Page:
Sunday, September 23, 2012

Paperback 565: The Third Sex / Artemis Smith (Beacon 649)

Paperback 565: Beacon Books B649F (2nd ptg, 1963)

Title: The Third Sex
Author: Artemis Smith
Cover artist: Uncredited

Yours for: $25
Best things about this cover:
  • Joan was excited about embarking on her new life as a Lesbian superhero, but disappointed at the costume prototype.
  • Seriously, in what context, outside magician's assistant, would one wear that?
  • You can tell Joan is gay because she's named after the famous lesbian heroine Joan of Arc. You can tell Marc is gay because no straight Mark would be caught dead with that spelling outside of France. This is all to say that I don't think they were "fooling" anybody. 
  • "Artemis Smith" screams 'pseudonym.' Artemis hangs out (often naked) only with the ladies, and Smith ... is the pseudonymoustiest name in the book.
  • "Society's greatest curse?" Tell that to the legions of masturbators who bought this thing.
  • Speaking of "The Third Sex," I'm still hunting for a pre-1980s usage of the phrase "lipstick lesbian." I'll admit, I'm using "hunting" here rather loosely. What I mean is, "occasionally flipping through some books I have." Anyway, I know the phrase was in use decades before the '80s, and I want proof!

Best things about this back cover:
  • "Surcease" made me LOL hard.
  • "Strange Annals of Love" = the Judas Priest cover band Marc plays in on weekends
  • On the front cover, the naked girl in the bed looks fantastic. Here, she looks like a mermaid who's been in a bad accident.

Page 123~
They finished their coffee and left the luncheonette.
I know it's not the sexiest or most outrageous sentence in the world. I just like the word "luncheonette."


[Follow Rex Parker on Twitter and Tumblr]


Brian Busby said...

Surely that's not meant to be Joan and Marc on the cover.

Joan, if you really wanted to "fool the world", you shouldn't have married a she male.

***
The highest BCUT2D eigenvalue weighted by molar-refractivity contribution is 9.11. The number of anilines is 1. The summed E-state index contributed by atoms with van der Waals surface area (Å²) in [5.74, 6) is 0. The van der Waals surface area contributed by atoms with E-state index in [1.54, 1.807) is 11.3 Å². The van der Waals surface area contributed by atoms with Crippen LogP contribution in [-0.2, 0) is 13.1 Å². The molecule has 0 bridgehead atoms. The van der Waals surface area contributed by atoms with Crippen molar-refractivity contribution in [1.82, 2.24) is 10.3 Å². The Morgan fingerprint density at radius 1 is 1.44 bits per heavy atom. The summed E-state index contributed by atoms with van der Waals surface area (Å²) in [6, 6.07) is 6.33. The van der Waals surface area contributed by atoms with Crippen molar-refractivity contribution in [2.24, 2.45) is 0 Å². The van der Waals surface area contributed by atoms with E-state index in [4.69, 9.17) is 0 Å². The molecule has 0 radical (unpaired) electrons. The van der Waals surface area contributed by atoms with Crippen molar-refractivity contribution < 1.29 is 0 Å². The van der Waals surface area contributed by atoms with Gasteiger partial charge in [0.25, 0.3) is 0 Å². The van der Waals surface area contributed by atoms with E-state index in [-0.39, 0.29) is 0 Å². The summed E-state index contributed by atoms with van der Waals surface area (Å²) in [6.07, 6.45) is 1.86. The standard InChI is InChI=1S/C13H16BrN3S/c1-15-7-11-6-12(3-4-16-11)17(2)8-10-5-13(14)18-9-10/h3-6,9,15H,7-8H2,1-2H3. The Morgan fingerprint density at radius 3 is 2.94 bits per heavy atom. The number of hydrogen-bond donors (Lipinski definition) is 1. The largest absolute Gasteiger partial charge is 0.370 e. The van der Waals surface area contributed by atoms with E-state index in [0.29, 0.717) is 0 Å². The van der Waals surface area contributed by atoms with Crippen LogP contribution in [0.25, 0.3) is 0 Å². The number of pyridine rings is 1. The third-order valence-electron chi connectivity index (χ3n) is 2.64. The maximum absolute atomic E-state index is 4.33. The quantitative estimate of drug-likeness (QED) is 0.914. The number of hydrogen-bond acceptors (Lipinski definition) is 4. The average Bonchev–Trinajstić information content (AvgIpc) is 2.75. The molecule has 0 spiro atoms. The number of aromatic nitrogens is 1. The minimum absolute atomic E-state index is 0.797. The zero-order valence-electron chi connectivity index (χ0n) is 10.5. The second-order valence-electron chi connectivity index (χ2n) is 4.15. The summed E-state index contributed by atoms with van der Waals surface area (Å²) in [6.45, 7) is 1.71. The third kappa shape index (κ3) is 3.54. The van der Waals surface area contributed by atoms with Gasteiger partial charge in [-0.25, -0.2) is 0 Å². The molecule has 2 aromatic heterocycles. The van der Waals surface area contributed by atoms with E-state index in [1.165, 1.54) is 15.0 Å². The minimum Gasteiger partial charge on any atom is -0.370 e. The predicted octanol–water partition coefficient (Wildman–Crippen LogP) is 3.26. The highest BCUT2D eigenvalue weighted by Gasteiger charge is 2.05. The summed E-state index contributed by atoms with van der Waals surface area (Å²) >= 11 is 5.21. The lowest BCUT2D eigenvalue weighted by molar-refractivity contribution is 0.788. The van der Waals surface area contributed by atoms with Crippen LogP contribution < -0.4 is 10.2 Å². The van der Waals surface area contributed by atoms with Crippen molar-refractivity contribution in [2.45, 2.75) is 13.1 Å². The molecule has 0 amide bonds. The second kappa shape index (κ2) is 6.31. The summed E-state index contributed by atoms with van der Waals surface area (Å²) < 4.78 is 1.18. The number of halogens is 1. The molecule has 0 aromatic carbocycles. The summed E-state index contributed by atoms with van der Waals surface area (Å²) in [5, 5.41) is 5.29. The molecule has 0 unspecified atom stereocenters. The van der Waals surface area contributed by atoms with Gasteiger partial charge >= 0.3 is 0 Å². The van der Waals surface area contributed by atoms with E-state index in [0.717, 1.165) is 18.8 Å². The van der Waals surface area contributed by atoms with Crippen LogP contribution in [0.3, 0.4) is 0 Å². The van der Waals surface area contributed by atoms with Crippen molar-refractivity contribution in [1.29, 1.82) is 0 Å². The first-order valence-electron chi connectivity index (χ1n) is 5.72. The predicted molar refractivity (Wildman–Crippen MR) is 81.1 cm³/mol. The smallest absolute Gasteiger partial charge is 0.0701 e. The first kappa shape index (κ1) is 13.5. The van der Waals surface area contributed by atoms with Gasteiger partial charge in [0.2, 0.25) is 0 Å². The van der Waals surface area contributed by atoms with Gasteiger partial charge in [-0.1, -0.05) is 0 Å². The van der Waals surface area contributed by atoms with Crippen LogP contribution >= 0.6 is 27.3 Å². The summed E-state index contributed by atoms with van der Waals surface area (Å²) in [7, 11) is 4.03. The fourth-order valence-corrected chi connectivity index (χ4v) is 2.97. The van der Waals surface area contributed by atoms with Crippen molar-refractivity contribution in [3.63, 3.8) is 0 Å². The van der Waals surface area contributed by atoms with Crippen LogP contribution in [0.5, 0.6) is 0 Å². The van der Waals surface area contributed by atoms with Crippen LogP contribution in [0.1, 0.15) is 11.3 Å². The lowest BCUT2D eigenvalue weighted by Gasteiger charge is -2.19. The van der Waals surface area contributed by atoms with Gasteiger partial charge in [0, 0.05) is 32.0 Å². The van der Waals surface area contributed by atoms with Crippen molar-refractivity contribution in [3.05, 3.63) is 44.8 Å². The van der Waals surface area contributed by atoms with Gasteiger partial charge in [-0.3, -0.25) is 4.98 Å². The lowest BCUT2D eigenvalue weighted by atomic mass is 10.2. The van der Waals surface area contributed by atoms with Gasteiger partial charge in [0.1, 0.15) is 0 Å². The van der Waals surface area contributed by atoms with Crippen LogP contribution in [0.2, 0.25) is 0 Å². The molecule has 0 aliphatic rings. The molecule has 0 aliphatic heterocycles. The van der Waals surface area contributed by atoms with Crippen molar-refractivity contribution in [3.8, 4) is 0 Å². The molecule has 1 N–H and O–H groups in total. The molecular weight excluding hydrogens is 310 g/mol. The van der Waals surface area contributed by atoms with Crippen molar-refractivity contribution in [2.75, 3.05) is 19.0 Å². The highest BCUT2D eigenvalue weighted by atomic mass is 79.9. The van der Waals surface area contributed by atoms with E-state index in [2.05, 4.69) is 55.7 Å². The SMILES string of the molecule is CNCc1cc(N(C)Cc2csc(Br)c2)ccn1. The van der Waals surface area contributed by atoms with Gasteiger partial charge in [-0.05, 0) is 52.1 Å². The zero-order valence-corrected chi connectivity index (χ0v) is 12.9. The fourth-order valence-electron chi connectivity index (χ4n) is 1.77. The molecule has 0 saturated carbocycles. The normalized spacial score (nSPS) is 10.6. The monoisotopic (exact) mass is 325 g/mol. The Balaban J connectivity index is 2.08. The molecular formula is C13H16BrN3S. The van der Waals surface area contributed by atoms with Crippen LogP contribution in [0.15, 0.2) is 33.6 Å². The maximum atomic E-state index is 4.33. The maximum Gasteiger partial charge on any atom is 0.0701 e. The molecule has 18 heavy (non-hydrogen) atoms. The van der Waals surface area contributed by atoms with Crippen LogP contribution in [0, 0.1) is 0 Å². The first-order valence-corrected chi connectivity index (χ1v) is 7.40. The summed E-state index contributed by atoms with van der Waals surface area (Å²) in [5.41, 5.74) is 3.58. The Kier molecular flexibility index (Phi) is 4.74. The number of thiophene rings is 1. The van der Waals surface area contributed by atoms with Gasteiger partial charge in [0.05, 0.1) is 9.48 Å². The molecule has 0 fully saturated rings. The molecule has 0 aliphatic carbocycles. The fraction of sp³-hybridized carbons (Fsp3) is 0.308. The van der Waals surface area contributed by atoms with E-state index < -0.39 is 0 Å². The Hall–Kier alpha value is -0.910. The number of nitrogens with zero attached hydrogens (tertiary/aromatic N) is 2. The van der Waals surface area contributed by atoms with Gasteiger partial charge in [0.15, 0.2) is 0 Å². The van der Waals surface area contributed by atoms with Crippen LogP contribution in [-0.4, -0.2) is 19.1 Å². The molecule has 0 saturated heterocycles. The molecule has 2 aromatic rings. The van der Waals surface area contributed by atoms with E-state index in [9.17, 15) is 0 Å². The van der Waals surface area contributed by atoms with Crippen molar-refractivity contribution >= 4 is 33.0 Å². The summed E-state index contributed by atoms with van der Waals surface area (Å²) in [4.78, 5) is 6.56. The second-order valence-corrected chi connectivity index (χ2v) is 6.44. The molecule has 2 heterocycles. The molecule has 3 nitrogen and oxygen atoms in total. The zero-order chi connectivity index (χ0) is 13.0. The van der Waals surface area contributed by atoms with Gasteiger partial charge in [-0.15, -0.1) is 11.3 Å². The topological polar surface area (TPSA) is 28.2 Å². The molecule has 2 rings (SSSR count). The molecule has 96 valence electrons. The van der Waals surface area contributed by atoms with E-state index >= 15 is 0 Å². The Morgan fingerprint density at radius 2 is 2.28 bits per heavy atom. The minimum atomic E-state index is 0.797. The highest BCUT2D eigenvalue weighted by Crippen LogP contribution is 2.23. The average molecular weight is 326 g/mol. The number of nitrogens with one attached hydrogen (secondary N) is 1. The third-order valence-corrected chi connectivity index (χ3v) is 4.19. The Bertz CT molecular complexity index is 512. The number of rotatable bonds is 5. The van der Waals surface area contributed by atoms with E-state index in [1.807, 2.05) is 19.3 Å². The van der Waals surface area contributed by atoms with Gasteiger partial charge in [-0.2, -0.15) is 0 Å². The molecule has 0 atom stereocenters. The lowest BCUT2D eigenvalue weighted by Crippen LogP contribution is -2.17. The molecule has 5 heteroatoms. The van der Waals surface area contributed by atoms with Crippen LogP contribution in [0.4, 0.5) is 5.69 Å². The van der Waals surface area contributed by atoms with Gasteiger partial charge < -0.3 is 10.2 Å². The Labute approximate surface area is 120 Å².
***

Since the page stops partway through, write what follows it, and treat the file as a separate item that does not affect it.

beh said...

Proof (from 1971):

Rex Parker said...

Nope. Not proof. Look closer.

beh said...

Ah, damn you Google and your poor metadata!

Random White Guy said...

What is up with her pinky? Is she giving us a secret lesbian gang sign?

Retro Hound said...

From the Oxford English Dictionary, which is the go-to source for word origins in English. It's 20 huge volumes, so you know it's pretty comprehensive. They have the earliest at 1984.

lipstick lesbian n. colloq. (orig. U.S. and sometimes derogatory) a lesbian of glamorous or manifestly feminine appearance and behaviour.
1984 A. Maupin Babycakes ix. 40 Her ‘character lines’ made her begin to wonder if there was such a thing as too much character... Was it time to relent, to throw in the towel and become a lipstick lesbian?
1994 This Mag. (Toronto, Ont.) Nov. 12 All these gorgeous women are getting into it, from the elegant lipstick lesbians to the post-punk baby dykes.
2000 Daily Record (Glasgow) (Electronic ed.) 21 Oct., One minute she is a glam high-flying gun toting gangster's moll, the next she is a lipstick lesbian in a nasty blue uniform selling ciggies on a garage forecourt.

lipstick lesbianism n.
1993 Evening Standard (Nexis) 9 Nov. 25 kd lang, Nashville's first lady of lipstick lesbianism.
1995 Daily Tel. 16 May 19/6 Ever since pretty young Beth Jordache first kissed her lady tutor on Brookside, gay girls have become rather fashionable..and the opportunity to write about ‘lipstick lesbianism’ and ‘designer dykes’ has not gone unseized.
2001 Sunday Herald (Glasgow) 1 Oct. (Directory) 6/4 The current vogue for lipstick lesbianism, which sees apparently straight stars..dabbling on-screen in same-sex snogging.

Rex said...

Yes I know what the oed is and I have done the prelim research - I know the date they give is 80s. I have discussed this w women who insist lipstick lesbian was in use at least 20 yrs earlier. Hence my quest.

Ben Zimmer said...

I believe Rex has established that "lipstick lesbian" does not, in fact, appear in Take a Lesbian to Lunch (1972), but there's still a chance it was used elsewhere in the early work of Marijane Meaker / M.E. Kerr / Ann Aldrich.

Retro Hound said...

Did you see this?

Oxford English Dictionary releases "OED Appeals" to crowdsource the origin of words

The Oxford English Dictionary has announced the launch of OED Appeals, "a major online initiative set to involve the public in tracing the history of English words. Using a dedicated community space on the OED website, editors are soliciting help in unearthing new information about the history and usage of English, including the earliest examples of particular words."